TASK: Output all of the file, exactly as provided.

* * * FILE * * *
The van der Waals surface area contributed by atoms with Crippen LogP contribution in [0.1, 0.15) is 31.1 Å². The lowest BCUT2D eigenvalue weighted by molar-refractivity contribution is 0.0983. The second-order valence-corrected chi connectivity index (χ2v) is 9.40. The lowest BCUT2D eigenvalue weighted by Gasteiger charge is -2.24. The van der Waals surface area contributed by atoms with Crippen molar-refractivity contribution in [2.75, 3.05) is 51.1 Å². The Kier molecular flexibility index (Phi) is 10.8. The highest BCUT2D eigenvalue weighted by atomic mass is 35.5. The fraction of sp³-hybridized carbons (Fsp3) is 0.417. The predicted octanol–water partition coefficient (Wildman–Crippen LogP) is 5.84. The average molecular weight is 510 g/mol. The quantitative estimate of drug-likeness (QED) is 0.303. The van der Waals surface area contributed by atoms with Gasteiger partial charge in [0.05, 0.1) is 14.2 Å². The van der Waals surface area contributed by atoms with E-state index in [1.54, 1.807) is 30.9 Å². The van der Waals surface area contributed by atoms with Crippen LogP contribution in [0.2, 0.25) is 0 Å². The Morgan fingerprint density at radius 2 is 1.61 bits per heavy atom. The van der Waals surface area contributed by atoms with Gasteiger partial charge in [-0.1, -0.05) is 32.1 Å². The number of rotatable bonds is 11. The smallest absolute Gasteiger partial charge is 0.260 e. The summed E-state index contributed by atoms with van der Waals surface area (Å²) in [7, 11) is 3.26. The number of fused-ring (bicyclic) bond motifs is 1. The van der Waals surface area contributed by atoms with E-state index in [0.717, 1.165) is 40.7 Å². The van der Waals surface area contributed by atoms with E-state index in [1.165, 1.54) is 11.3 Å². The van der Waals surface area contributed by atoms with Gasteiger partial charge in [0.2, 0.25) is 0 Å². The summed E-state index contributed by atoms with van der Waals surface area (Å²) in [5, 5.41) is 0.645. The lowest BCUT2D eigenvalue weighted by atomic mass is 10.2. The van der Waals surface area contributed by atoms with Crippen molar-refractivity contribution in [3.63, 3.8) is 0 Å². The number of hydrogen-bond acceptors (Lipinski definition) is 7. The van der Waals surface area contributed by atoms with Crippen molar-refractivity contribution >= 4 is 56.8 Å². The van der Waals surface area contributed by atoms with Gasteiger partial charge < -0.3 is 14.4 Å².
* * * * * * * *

The van der Waals surface area contributed by atoms with Crippen LogP contribution in [0.1, 0.15) is 31.1 Å². The lowest BCUT2D eigenvalue weighted by molar-refractivity contribution is 0.0983. The second-order valence-corrected chi connectivity index (χ2v) is 9.40. The lowest BCUT2D eigenvalue weighted by Gasteiger charge is -2.24. The van der Waals surface area contributed by atoms with Crippen molar-refractivity contribution in [2.75, 3.05) is 51.1 Å². The Kier molecular flexibility index (Phi) is 10.8. The highest BCUT2D eigenvalue weighted by atomic mass is 35.5. The fraction of sp³-hybridized carbons (Fsp3) is 0.417. The predicted octanol–water partition coefficient (Wildman–Crippen LogP) is 5.84. The average molecular weight is 510 g/mol. The quantitative estimate of drug-likeness (QED) is 0.303. The van der Waals surface area contributed by atoms with Gasteiger partial charge in [0.05, 0.1) is 14.2 Å². The van der Waals surface area contributed by atoms with E-state index in [1.54, 1.807) is 30.9 Å². The van der Waals surface area contributed by atoms with Crippen LogP contribution in [0.2, 0.25) is 0 Å². The Morgan fingerprint density at radius 2 is 1.61 bits per heavy atom. The van der Waals surface area contributed by atoms with Gasteiger partial charge in [-0.1, -0.05) is 32.1 Å². The number of rotatable bonds is 11. The smallest absolute Gasteiger partial charge is 0.260 e. The summed E-state index contributed by atoms with van der Waals surface area (Å²) in [7, 11) is 3.26. The number of fused-ring (bicyclic) bond motifs is 1. The van der Waals surface area contributed by atoms with E-state index in [0.717, 1.165) is 40.7 Å². The van der Waals surface area contributed by atoms with E-state index in [1.165, 1.54) is 11.3 Å². The van der Waals surface area contributed by atoms with Gasteiger partial charge in [0.2, 0.25) is 0 Å². The summed E-state index contributed by atoms with van der Waals surface area (Å²) in [5, 5.41) is 0.645. The lowest BCUT2D eigenvalue weighted by atomic mass is 10.2. The van der Waals surface area contributed by atoms with Crippen molar-refractivity contribution in [3.63, 3.8) is 0 Å². The number of hydrogen-bond acceptors (Lipinski definition) is 7. The van der Waals surface area contributed by atoms with Crippen molar-refractivity contribution >= 4 is 56.8 Å². The van der Waals surface area contributed by atoms with Gasteiger partial charge < -0.3 is 14.4 Å².